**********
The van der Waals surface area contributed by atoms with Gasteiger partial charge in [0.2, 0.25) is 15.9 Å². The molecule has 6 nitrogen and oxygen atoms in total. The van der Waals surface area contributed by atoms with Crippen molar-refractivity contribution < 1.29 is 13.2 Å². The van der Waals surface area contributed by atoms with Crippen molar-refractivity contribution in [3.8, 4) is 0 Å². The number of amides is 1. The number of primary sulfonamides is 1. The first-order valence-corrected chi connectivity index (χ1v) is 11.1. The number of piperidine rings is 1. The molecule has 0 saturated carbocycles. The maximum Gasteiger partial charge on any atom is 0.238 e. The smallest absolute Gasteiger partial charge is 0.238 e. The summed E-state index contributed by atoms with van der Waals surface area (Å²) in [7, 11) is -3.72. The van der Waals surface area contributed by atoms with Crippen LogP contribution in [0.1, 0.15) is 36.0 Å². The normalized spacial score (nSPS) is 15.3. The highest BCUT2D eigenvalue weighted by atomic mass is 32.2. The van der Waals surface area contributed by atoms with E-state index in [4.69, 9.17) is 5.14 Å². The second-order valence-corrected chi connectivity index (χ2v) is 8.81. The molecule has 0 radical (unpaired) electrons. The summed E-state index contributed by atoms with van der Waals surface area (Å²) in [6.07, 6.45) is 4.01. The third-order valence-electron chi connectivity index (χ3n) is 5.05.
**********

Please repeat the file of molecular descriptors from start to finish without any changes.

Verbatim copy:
The van der Waals surface area contributed by atoms with Gasteiger partial charge in [0.2, 0.25) is 15.9 Å². The molecule has 6 nitrogen and oxygen atoms in total. The van der Waals surface area contributed by atoms with Crippen molar-refractivity contribution < 1.29 is 13.2 Å². The van der Waals surface area contributed by atoms with Crippen molar-refractivity contribution in [3.8, 4) is 0 Å². The number of amides is 1. The number of primary sulfonamides is 1. The first-order valence-corrected chi connectivity index (χ1v) is 11.1. The number of piperidine rings is 1. The molecule has 0 saturated carbocycles. The maximum Gasteiger partial charge on any atom is 0.238 e. The smallest absolute Gasteiger partial charge is 0.238 e. The summed E-state index contributed by atoms with van der Waals surface area (Å²) in [7, 11) is -3.72. The van der Waals surface area contributed by atoms with Crippen LogP contribution in [0.1, 0.15) is 36.0 Å². The normalized spacial score (nSPS) is 15.3. The highest BCUT2D eigenvalue weighted by atomic mass is 32.2. The van der Waals surface area contributed by atoms with E-state index in [4.69, 9.17) is 5.14 Å². The second-order valence-corrected chi connectivity index (χ2v) is 8.81. The molecule has 0 radical (unpaired) electrons. The summed E-state index contributed by atoms with van der Waals surface area (Å²) in [6.07, 6.45) is 4.01. The third-order valence-electron chi connectivity index (χ3n) is 5.05.